In a 1994 issue of Golf Journal, Byron Nelson wrote an article called “My Home Course” in which the five-time major champion stated, “Anytime you start talking about golf courses, Inverness always comes to my mind, always.”
That is because despite growing up and retiring to Texas and playing courses around the country, Nelson most felt at home at the Inverness Club in Toledo, Ohio. He was the head professional there from 1939 through 1945, and as was the sentiment among even the leading tour players of that era, he felt fortunate that he could augment his modest earnings with income from a club.
Nelson managed his shop well, becoming friends with most of the members. Not only was Nelson beloved at Inverness, he was proud to represent the club with a long tournament history. Inverness was the site of the 1920, 1931, 1957 and 1979 U.S. Open, 1986 and 1993 PGA Championship, 2003 (and again in 2011) U.S. Senior Open, and the 1973 U.S. Amateur.
Nelson admired every aspect of the course: its narrow fairways, heavy rough, beautiful Donald Ross bunkering, as well as the individual holes like the 18th, one of the best short par 4s in golf. And he especially liked the firm, fast greens, which were always in wonderful condition.
Those difficult putting surfaces helped to sharpen Nelson’s stroke for competition. Given the way he played during the last couple of years of his tenure at the club—26 PGA Tour wins in 1944 and ’45—it is easy to see why Nelson held the challenging course in such high esteem.
But Nelson was far from the first golfer to be enamored by Inverness, which began with nine holes in 1903 before Donald Ross designed another nine holes in 1919. At the same time, he reworked the original holes.
The changes were good enough that the U.S. Golf Association brought the U.S. Open in 1920. They played in shirts and ties, and the winner earned the grand sum of $500.
That year saw a fascinating meeting of the old and new. It was the last U.S. Open for Harry Vardon and the first for 18-year-old Bobby Jones, who finished tied for eighth. For much of the tournament, Vardon, who was 50, outplayed the youngster (and everyone else), and held a four-stroke lead in the final round. But he collapsed in the closing stretch, playing the last seven holes in seven over par.
Had he held on, Vardon would still be the oldest major championship winner in history. Instead, his countryman, 43-year-old Ted Ray, became the oldest U.S. Open champion. (Since then, his mark has been eclipsed first by Ray Floyd in 1986 then four years later by Hale Irwin, who still holds the record.)
Other players had good chances to win, most notably Leo Diegel, who topped his drive on the 14th hole, making double bogey. Vardon, Diegel, Jock Hutchison and Jack Burke Sr. finished one shot behind Ray.
Inverness’ following Open, 11 years later, produced an equally fascinating, if more drawn out, finish to the tournament. Billy Burke (no relation to Jack) and George Von Elm were tied after 72 holes, leading to a playoff. And what a playoff it was!
At the time, the Open ended on Saturday, and playoffs were 36-hole affairs held on Sunday. Burke and Von Elm were once again tied on Sunday evening, so they played another 36 holes on Monday. Burke finally won by one stroke—after 144 holes. (After that ordeal, the USGA switched to an 18-hole playoff.)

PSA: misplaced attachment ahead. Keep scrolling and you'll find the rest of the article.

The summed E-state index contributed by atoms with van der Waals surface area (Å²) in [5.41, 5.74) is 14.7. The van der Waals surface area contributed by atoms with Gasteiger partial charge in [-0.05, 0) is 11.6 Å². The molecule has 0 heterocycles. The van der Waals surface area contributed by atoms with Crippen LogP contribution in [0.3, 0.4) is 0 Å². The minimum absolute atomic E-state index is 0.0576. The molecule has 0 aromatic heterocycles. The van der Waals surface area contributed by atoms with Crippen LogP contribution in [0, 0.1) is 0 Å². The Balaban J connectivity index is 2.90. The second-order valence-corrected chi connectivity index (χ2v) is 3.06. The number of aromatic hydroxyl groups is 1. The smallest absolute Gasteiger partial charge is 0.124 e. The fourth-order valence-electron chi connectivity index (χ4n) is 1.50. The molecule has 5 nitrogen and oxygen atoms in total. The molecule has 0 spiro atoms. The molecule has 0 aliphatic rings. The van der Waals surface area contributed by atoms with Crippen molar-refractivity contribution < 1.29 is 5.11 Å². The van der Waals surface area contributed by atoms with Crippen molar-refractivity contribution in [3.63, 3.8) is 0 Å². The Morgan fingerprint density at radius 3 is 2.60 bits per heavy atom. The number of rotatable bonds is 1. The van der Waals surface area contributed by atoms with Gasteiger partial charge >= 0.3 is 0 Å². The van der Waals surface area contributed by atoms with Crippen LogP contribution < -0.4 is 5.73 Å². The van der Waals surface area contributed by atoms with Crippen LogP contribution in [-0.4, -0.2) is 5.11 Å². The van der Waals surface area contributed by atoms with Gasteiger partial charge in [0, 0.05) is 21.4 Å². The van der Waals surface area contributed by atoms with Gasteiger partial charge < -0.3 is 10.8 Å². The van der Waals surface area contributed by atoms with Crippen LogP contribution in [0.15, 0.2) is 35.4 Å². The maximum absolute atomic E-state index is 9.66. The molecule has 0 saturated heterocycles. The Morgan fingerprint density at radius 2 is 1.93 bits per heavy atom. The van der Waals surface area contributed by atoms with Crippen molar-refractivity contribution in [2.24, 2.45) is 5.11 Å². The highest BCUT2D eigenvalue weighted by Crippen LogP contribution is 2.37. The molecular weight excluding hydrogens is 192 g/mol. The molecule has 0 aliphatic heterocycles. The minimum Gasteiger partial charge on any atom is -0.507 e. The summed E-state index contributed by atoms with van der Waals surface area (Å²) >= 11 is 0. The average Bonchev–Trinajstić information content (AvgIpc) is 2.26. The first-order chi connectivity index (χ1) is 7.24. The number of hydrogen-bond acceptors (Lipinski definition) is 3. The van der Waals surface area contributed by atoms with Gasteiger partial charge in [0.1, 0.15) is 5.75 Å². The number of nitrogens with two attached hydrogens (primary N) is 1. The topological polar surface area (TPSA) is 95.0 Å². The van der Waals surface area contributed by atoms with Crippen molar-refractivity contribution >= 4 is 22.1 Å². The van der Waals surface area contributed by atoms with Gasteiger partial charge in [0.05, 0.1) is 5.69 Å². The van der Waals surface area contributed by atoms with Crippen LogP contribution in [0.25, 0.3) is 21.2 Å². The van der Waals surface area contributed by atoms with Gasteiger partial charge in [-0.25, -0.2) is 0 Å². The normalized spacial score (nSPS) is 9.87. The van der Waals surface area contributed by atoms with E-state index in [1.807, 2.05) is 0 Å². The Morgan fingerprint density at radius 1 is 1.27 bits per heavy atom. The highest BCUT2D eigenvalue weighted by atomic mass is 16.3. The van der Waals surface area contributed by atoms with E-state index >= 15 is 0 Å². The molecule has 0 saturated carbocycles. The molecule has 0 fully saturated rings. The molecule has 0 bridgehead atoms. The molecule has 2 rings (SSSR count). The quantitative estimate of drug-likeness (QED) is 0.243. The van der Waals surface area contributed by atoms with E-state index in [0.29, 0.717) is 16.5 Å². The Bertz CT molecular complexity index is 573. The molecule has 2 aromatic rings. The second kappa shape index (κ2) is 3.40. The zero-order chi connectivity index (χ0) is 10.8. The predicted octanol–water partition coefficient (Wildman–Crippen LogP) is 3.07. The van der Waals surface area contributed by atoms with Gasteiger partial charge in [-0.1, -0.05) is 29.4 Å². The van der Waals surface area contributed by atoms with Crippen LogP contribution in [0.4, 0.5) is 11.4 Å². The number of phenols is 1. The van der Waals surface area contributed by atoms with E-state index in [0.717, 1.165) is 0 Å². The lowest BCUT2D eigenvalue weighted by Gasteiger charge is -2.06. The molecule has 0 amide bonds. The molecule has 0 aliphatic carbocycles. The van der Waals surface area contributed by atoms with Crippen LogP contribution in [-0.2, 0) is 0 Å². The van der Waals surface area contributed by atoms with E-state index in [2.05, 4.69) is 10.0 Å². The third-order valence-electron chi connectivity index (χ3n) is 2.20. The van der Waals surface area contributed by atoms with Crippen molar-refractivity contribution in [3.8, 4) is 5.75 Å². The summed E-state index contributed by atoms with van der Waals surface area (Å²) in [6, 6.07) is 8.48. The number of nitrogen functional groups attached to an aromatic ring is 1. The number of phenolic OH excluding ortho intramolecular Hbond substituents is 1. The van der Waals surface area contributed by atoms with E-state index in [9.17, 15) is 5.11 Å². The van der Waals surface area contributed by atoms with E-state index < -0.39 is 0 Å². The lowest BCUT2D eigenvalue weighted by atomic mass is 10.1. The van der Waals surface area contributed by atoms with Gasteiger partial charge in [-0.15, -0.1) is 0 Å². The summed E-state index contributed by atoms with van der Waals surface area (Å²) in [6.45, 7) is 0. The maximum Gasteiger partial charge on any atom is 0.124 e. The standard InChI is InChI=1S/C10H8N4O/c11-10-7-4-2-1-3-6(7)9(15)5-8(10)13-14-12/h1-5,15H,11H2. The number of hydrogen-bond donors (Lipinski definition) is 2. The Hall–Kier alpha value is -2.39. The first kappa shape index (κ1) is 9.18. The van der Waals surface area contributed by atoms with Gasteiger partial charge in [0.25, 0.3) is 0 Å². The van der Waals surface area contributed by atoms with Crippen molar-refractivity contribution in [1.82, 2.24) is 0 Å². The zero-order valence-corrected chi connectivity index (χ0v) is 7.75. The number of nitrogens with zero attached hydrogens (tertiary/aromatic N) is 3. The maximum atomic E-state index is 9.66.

While many of the holes on which Vardon, Jones and Burke competed are the same as those that contestants will face in next year’s U.S. Senior Open, the course has been revised and lengthened several times since Ross’ day. First, Dick Wilson made minor renovations in 1957, followed by major changes to the routing by George Fazio in the 1970s. He and his nephew Tom built four new holes and rerouted the course prior to the 1979 U.S. Open, won by Irwin.
In the 1990s our firm, Arthur Hills/Steve Forrest and Associates, lengthened the course with new tees on eight holes, bringing the total distance to 7,255 yards. And there are plans to add more length on two holes: the 7th, which will measure 495 yards, and the 17th, which will be 485 yards.
One of the holes that we did well to leave alone was the 354-yard 18th, which has proved that a finishing hole doesn’t need to be a long par 4 or have water hazards to provide plenty of drama.
The 18th hole has been the scene of the most exciting finishes in the history of not one but two of golf’s biggest events. Everybody knows about Bob Tway’s holed bunker shot to beat Greg Norman in the 1986 PGA Championship. More people should know about Bronson Burgoon’s wedge from the rough to within two inches that gave Texas A&M the 2009 NCAA Championship.
During our work, we found Inverness to be a remarkable course. Sitting on a property crossed by several valleys, the course has several creeks that come into play. There are no forced carries off the tee, and all but two of the greens, some of which are elevated, are open in front, so players of all abilities can bump shots onto the putting surface. This is typical of a Ross design.
The greens, which average only 3,600 square feet in size, are sloped, offering resistance against low scores. From above the hole, the player faces serious challenges.
Indeed, Inverness is a championship course. And the members feel a debt to the game and are honored to give back when asked to host a major tournament, even though it means giving up the course for a time.
They are proud to share with the golf world their traditional layout, which is understated, beautiful and challenging. But to truly grasp the appeal of Inverness is to see in person the joy that the club and the course have offered members and guests for more than 100 years.
One person who certainly understood was Byron Nelson.
By: Arthur Hills and Chris Wilczynski